Here it is! My take on the best places to meditate.
I have a confession. I don’t want to tell you, because it’s a little bit embarrassing, but the card I drew this morning said I couldn’t be afraid to tell people things. So, here it is.
Most days? I meditate in bed.
I don’t even get out of bed. I wake up, do some journaling, and meditate, all before leaving bed (unless I need to pee, in which case I climb straight back into bed afterward).
I read recently that Winston Churchill used to work in bed until about 11am, so I tell myself it’s not that bad, but I still feel embarrassed by it. Because staying in bed is lazy and I should leap out of bed ready to start the day (or at least crawl out of bed to try to get stuff done).
I’ve said that the best time to meditate is when you’ll do it, and the same goes for the best place. Meditating first thing in the morning before I’ve even got out of bed starts my day off right and makes sure I don’t make an excuse to not do it later in the day.
But that doesn’t stop me imagining beautiful meditation rooms, gorgeous green spaces and vast mountain tops.
Look, every day doesn’t have to be full of beauty and atmosphere (though if it is, more power to you), but it’s good to change it up on occasion. Here are five places to try meditating, if you want a change of scenery and get a chance.
Yes, it’s vast. It includes just about everywhere ‘outside’, so there should be plenty of opportunity. I’m talking about wild nature here, though.
Most of nature has been touched by humans these days. Look for places that obviously don’t get a lot of human interference. A waterfall is perfect – you can put a path at the bottom, but there’s no changing the power of the falls. But anywhere a bit wild and untamed will do.
When you meditate, try to connect to the power of the place. See if you can sense the spirits that live there. Don’t use music, instead listen to the wind whistling by or the water hitting rocks. Let yourself become one with Mother Earth.
Now I’m talking about all those ‘outsides’ that have been made beautiful through human interference. Maybe it’s your own garden, overflowing with roses and lavender and bringing beautiful scents into play. Maybe it’s a botanic garden, or a manicured lawn beside a lake. Just look for somewhere that is beautiful to you.
Asian gardens seem to be especially adept at creating beautiful vistas, whether it’s a Japanese Zen Garden, or maybe Chinese gardens where every turn grants you a new scene of exquisite beauty.
We humans can coax beauty from the world in many ways, and it’s good to remember that sometimes. Again, listen to the wind flowing through leaves, perhaps a water feature, and bask in the beauty around you.
Beside a fire
The sound of a crackling fire speaks to a very ancient part of our souls and memories. Fire kept the darkness at bay, as well as all the things that could eat us. For all it’s destructive capability, fire was a life giver for early humans: dangerous and necessary.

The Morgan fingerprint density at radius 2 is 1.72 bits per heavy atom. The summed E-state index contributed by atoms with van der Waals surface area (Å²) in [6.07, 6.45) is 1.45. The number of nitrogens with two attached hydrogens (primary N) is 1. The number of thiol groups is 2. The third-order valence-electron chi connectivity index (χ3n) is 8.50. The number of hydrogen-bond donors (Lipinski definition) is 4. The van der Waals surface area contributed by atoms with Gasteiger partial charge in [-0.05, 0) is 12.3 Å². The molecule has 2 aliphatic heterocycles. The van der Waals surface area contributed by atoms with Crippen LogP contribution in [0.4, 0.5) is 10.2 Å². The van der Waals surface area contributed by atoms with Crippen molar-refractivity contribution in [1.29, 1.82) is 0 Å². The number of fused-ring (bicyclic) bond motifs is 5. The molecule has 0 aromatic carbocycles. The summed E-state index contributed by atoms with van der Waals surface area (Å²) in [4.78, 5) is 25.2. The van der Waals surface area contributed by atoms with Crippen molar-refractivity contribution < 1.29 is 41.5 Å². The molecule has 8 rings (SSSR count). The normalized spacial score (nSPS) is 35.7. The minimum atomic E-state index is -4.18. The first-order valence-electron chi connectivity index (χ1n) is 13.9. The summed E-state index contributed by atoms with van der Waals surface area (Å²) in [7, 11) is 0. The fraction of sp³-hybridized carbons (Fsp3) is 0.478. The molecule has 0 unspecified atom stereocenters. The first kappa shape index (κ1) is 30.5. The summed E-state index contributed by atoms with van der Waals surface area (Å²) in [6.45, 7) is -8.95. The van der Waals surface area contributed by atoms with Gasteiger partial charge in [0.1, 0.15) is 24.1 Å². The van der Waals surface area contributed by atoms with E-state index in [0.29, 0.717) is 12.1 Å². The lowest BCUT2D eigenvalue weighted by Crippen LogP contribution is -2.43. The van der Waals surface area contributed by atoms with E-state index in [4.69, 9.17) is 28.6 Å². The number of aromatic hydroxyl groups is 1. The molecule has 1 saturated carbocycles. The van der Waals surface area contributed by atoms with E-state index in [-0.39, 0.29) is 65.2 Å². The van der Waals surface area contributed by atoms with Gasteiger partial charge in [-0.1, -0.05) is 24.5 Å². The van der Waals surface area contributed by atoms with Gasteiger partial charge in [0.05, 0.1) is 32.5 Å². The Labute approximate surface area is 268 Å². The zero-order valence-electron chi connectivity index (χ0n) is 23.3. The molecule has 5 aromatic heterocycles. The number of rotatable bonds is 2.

If you have an open fireplace, or maybe a chiminea in your backyard, throw a log in and meditate in front of it. Listen to the fire crackle and the warmth wash over you.
You may find yourself in contact with salamanders – the spirits of the fire – or possibly find yourself back in ancient times, dancing in front of a fire with your ancestors.
At a retreat
Look, I haven’t done it, but I want to. When I do, I’ll totally report on it and let you know what it’s like.
Why go to a meditation retreat? Like everything, when you take some time out to concentrate solely on one skill, you’ll get better at it in leaps and bounds.
Add to that, you’ll probably learn some new techniques and meet people whose souls align with yours.
And lastly, research has shown that people who meditate with others synchronize brainwaves. There’s a kind of meditation by osmosis. Maybe a group isn’t in the cards for you right now, or you prefer meditating by yourself, but even a weekend away with other meditaters could truly enhance your practice.
At a sacred place
That thing about how meditating with others enhances your practice? Meditating at a sacred place can do the same. By sacred place I mean a church, temple or mosque, or a place in nature considered sacred or a place that pilgrims go.
This is something I have done. I went to a Catholic high school which was attached to a convent and had a beautiful chapel on the grounds, built by the nuns when they first arrived in Australia.
When it was first built the chapel was a place of Perpetual Adoration: one of the sisters was always in the chapel praying. This practice went on for many years, only stopping when there were too few nuns to continue.
On the 100th anniversary of the completion of the chapel, this practice was resurrected. All the girls in the school were scheduled a time slot to to sit in adoration – I think it was ten minutes.
I was already questioning my faith by that stage, but I knelt before the altar and prayed anyway, and it was like I could feel the generations of women who had done the same before me. The energy soaked into the stone of that building, and it was the closest I had ever felt to the Divine at that time.
Go to the church you grew up with, or a historical chapel, or a stop on a pilgrim’s path, and let the energy of seekers who came before you guide your meditation.
Also, try meditating in bed. I highly recommend it.
What’s your favourite place to meditate? Anywhere others should try? Let me know in the comments!